Cloud Atlas by David Mitchell

So behind on the blogging!  Let’s catch up, shall we?

Cloud Atlas absolutely terrified me before starting.  I’m a Mitchell newb and had heard he could be difficult, but rewarding.  Once I saw the trailer for the movie, I knew I had to read this book because there’s no way I’m missing the film.  So I hunkered down and got started.

Mitchell’s novel doesn’t have a coherent plot – it has 6 of them.  Six short stories/novellas make up the narrative of Cloud Atlas, all nestled inside one another like nesting dolls – literally.  You read through the first half of five stories, then get the sixth in full, before jumping back in to finish the five previous.  You could get dizzy if Mitchell didn’t accomplish this feat with so much genius.

Mitchell does so much right.  The stories are varied, realistic, and span many genres – all very convincingly written.  Of course, they are expertly interconnected and each time one of the connections comes to light my heart did a little pitter-patter at the thought and creativity that went into this novel.  Thematically, the story is just so relevant.  We see worlds led by greedy, power-hungry collectives and the small time citizens who are doing their best to overcome.  We root for the connectivity of people, places, and times and the continued struggle to overcome oppression.  Cloud Atlas is a novel with a past, present, and future and a message of hope.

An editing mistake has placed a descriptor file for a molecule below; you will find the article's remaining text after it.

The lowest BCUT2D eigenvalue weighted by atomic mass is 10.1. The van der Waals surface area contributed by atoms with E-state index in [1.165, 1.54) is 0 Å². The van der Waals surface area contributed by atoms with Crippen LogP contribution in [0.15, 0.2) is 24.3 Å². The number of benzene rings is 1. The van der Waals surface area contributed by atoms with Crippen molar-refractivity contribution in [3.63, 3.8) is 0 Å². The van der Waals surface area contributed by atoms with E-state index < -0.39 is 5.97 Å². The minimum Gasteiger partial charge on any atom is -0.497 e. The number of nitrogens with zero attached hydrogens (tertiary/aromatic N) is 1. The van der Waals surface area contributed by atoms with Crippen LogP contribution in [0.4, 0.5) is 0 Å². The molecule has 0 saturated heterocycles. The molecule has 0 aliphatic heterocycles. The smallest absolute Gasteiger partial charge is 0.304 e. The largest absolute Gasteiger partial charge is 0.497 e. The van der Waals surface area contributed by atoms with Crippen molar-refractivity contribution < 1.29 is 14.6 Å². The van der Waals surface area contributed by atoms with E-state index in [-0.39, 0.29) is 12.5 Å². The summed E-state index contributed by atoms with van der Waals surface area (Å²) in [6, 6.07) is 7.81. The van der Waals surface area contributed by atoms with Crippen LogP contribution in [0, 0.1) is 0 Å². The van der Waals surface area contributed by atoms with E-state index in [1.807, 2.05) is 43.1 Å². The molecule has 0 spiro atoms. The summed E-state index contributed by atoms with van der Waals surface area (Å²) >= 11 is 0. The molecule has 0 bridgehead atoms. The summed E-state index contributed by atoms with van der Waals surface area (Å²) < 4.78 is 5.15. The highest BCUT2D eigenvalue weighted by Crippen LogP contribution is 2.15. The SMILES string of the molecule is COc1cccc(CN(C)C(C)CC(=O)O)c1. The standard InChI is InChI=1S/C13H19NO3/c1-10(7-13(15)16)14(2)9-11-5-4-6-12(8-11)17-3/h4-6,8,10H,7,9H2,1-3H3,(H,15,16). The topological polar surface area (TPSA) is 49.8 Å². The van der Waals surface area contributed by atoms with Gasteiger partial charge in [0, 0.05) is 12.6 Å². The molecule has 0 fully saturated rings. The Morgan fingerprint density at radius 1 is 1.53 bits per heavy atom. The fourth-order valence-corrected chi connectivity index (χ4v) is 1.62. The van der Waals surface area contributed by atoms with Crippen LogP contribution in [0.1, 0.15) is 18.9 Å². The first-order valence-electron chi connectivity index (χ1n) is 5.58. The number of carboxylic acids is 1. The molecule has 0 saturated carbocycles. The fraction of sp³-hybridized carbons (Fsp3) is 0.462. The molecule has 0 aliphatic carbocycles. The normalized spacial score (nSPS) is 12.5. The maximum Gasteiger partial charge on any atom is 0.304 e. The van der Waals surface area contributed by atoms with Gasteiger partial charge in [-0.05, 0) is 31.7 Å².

But Mitchell is only human and humans aren’t perfect.  While I speedily read through the first half, section six felt like hitting a brick wall.  Not because the story is bad – no, the story is still superb if you can only get past the broken English dialect the entire 70 or so pages is written in.  Perhaps we’re meant to slow down here – that Mitchell has some purpose in making his middle so daunting.  Unfortunately, I couldn’t see past the difficulty to find such a purpose.  Perhaps that’s just my small brain’s problem, who knows?  I also found the latter half of each story to be rather anti-climactic probably because my expectations from the first half had grown exponentially.  And there was a certain story where every other word seemed new to me and I had to have a dictionary close at hand.

Do I think you should read Cloud Atlas?  Absolutely, if for no other reason than I’m not sure how the movie will make any sort of coherent sense without the source material.  But the trailer looks amazing and seems to really have captured the heart of the novel.  In my opinion, Mitchell’s novel and probably his entire back list will likely be taught in college campuses all around the world before too long.  His writing just has such an ‘instant classic’ vibe.  Can’t wait to pick up another book by him soon!  Any recs?